Boyd's Kids' Court School Wins Bright Idea Award

Thu, 10/11/2012

Kids'CourtRebeccaNathansonFor children with no understanding of court, providing testimony can be scary and challenging for everyone involved.

That’s why the William S. Boyd School of Law provides a Kids’ Court School - which recently garnered a Bright Idea award from Harvard University - to help those about to experience the legal system for the first time understand what is happening.

“The goal of the Kids’ Court School is two-fold. One is to educate the kids about the court process because we know that kids know very little about the court system, and the second is to teach them techniques to reduce their anxiety typically associated with their participation in the court process,” said Rebecca Nathanson, James E. Rogers Professor of Education and Law at Boyd.

This is the first time the Kids’ Court School, which is run with the help of Boyd School of Law students, has earned the annual Bright Idea award.

“[The Bright Idea award] recognizes programs that can be models for improving government at all different levels,” she said. “It was obviously really exciting for us that [the program] is being recognized.”

In order to gain the award, Nathanson said that the program needed to go through an application process and be considered by the Bright Idea review committee.

Kids'CourtThomas&MackMootCourtThe idea for Kids’ Court School has grown greatly since Nathanson first came up with it a decade ago.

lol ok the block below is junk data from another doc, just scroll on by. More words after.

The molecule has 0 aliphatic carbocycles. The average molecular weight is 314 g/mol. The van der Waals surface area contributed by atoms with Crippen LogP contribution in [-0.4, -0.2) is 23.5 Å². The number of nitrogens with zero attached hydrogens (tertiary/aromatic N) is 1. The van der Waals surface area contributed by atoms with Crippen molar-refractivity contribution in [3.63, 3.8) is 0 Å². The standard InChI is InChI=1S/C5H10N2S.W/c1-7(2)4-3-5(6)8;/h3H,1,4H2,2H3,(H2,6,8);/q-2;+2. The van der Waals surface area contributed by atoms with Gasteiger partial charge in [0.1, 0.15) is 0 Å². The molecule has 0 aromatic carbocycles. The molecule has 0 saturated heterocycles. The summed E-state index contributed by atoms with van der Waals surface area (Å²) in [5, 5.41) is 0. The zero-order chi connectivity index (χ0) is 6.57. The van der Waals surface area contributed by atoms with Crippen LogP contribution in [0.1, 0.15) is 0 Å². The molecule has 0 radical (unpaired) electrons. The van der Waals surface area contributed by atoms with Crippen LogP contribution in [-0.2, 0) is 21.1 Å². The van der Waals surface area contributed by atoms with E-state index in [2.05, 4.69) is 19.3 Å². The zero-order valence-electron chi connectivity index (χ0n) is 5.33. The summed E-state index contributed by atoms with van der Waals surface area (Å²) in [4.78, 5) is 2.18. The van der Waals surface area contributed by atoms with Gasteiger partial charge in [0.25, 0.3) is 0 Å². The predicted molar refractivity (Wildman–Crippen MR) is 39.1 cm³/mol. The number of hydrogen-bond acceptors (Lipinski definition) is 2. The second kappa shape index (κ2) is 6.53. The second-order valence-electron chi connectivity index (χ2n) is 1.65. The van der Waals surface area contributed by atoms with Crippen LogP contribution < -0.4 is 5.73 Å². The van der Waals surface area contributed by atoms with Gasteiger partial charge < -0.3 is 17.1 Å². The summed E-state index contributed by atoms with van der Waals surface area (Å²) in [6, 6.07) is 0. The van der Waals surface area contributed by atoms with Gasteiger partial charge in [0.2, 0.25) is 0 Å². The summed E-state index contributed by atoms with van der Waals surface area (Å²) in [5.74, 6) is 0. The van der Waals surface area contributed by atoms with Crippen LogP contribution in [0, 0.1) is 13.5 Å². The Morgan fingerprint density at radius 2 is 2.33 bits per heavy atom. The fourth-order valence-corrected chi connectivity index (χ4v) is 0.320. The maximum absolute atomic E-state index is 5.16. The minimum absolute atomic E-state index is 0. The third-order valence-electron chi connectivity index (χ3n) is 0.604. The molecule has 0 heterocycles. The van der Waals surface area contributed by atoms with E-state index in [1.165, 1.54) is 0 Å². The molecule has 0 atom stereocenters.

“I started doing research in children’s testimony in the mid-1990s to examine the credibility of their testimony,” she said, “and after years of research determined that children know very little about the legal process; and if we educate them about the process, it could reduce their anxiety and increase the completeness and accuracy of their testimony.

“After about 10 years of doing research with non-witnesses, I opened the Kids’ Court School here at Boyd in 2002.”

Nathanson pointed out that, for the most part, the kids who use this program are ones who are going to appear in front of a courtroom. She added that children are referred to the Kids' Court School from a variety of sources, such as the Legal Aid Center of Southern Nevada, the Juvenile District Attorney's Office, the Juvenile Public Defender's Office, and the Department of Family Services, among others. Additionally, courts sometimes actually subpoena the children to go to the Kids' Court School so that they understand what is happening.

“The kids who come through the program have to go to court for various matters, so they might be called on to be witnesses, may be a witness in a family matter, or they may be in a delinquency case,” she said. “As of today, we’ve seen 728 [kids since 2002].”

Putting children, who are between 4 and 17 years old, through this program has had a positive affect on testimony, she said.

“Anecdotally, we hear reports consistently from legal professionals that children who go through the Kids’ Court School ‘do much better’ than kids who don’t,” Nathanson said.

To see other 2012 Bright Ideas recognized by Harvard University, click here.